P Stier

Will a perfect model agree with perfect observations? The impact of spatial sampling


NAJ Schutgens, E Gryspeerdt, N Weigum, S Tsyro, D Goto, M Schulz, P Stier

Challenges in constraining anthropogenic aerosol effects on cloud radiative forcing using present-day spatiotemporal variability (vol 113, pg 5804, 2016)


S Ghan, M Wang, S Zhang, S Ferrachat, A Gettelman, J Griesfeller, Z Kipling, U Lohmann, H Morrison, D Neubauer, DG Partridge, P Stier, T Takemura, H Wang, K Zhang

Evaluation of the aerosol vertical distribution in global aerosol models through comparison against CALIOP measurements: AeroCom phase II results


B Koffi, M Schulz, F-M Breon, F Dentener, BM Steensen, J Griesfeller, D Winker, Y Balkanski, SE Bauer, N Bellouin, T Berntsen, H Bian, M Chin, T Diehl, R Easter, S Ghan, DA Hauglustaine, T Iversen, A Kirkevag, X Liu, U Lohmann, G Myhre, P Rasch, O Seland, RB Skeie, SD Steenrod, P Stier, J Tackett, T Takemura, K Tsigaridis, MR Vuolo, J Yoon, K Zhang

Effect of aerosol sub-grid variability on aerosol optical depth and cloud condensation nuclei: Implications for global aerosol modelling

Atmospheric Chemistry and Physics Discussions (2016) 1-36

N Weigum, N Schutgens, P Stier

Jury is still out on the radiative forcing by black carbon.

Proceedings of the National Academy of Sciences of the United States of America 113 (2016) E5092-E5093

O Boucher, Y Balkanski, Ø Hodnebrog, CL Myhre, G Myhre, J Quaas, BH Samset, N Schutgens, P Stier, R Wang

Will a perfect model agree with perfect observations? the impact of spatial sampling

Atmospheric Chemistry and Physics Discussions 2016 (2016)

NAJ Schutgens, E Gryspeerdt, N Weigum, S Tsyro, D Goto, M Schulz, P Stier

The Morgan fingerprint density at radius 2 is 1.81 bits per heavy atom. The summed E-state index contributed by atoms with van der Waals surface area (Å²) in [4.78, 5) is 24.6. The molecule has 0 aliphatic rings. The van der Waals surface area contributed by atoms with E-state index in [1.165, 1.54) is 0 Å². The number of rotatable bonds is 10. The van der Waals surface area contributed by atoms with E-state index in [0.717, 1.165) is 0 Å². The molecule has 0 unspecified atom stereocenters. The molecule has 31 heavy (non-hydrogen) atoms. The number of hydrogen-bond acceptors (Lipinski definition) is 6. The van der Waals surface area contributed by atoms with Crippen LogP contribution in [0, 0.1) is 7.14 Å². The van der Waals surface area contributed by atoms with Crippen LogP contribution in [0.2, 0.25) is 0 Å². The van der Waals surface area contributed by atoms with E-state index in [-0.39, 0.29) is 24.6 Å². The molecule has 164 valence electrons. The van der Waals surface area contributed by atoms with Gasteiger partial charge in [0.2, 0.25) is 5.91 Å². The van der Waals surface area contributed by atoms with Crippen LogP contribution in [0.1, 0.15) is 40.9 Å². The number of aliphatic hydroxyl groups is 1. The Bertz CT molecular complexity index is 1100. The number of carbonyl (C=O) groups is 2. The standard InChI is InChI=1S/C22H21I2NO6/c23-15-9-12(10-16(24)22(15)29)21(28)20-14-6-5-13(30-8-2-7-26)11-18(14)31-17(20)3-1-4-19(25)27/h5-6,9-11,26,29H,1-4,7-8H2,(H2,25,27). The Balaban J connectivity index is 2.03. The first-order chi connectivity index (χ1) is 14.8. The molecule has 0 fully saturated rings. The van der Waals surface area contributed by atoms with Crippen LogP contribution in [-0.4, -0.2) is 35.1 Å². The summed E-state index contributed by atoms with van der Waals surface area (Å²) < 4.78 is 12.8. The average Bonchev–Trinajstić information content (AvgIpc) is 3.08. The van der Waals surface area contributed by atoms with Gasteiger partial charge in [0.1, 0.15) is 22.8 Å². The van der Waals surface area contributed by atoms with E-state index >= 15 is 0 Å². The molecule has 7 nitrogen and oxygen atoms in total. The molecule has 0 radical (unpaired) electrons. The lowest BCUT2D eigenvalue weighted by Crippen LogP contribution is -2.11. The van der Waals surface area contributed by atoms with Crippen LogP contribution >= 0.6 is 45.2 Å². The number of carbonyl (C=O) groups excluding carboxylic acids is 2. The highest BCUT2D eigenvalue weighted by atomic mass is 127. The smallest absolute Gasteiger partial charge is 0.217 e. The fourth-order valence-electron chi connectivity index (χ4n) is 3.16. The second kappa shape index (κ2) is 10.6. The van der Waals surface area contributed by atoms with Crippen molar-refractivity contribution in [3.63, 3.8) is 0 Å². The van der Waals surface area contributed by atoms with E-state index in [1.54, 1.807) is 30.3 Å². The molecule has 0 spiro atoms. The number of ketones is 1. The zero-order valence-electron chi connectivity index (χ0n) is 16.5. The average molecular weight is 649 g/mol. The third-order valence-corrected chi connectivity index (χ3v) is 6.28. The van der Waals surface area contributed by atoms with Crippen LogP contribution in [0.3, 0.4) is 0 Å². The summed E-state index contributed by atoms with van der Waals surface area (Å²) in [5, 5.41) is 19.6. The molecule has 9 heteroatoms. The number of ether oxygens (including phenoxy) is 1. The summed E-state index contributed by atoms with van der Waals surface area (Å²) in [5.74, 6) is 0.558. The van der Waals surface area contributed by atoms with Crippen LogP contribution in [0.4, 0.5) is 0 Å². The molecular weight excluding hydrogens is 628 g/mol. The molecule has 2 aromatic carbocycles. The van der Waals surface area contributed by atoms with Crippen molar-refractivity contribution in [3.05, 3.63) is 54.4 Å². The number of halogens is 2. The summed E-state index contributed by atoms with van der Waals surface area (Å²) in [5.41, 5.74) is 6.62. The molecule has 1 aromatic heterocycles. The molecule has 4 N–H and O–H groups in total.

© Author(s) 2016. The spatial resolution of global climate models with interactive aerosol and the observations used to evaluate them is very different. Current models use grid-spacings of ∼ 200 km, while satellite observations of aerosol use so-called pixels of ∼ 10 km. Ground site or air-borne observations concern even smaller spatial scales. We study the errors incurred due to different resolutions by aggregating high-resolution simulations (10 km grid-spacing) over either the large areas of global model grid-boxes ("perfect" model data) or small areas corresponding to the pixels of satellite measurements or the field-of-view of ground-sites ("perfect" observations). Our analysis suggests that instantaneous RMS differences between these perfect observations and perfect global models can easily amount to 30-160%, for a range of observables like AOT (Aerosol Optical Thickness), extinction, black carbon mass concentrations, PM2.5, number densities and CCN (Cloud Condensation Nuclei). These differences, due entirely to different spatial sampling of models and observations, are often larger than measurement errors in real observations. Temporal averaging over a month of data reduces these differences more strongly for some observables (e.g. a three-fold reduction i.c. AOT), than for others (e.g. a two-fold reduction for surface black carbon concentrations), but significant RMS differences remain (10-75%). Note that this study ignores the issue of temporal sampling of real observations, which is likely to affect our present monthly error estimates. We examine several other strategies (e.g. spatial aggregation of observations, interpolation of model data) for reducing these differences and show their effectiveness. Finally, we examine consequences for the use of flight campaign data in global model evaluation and show that significant biases may be introduced depending on the flight strategy used.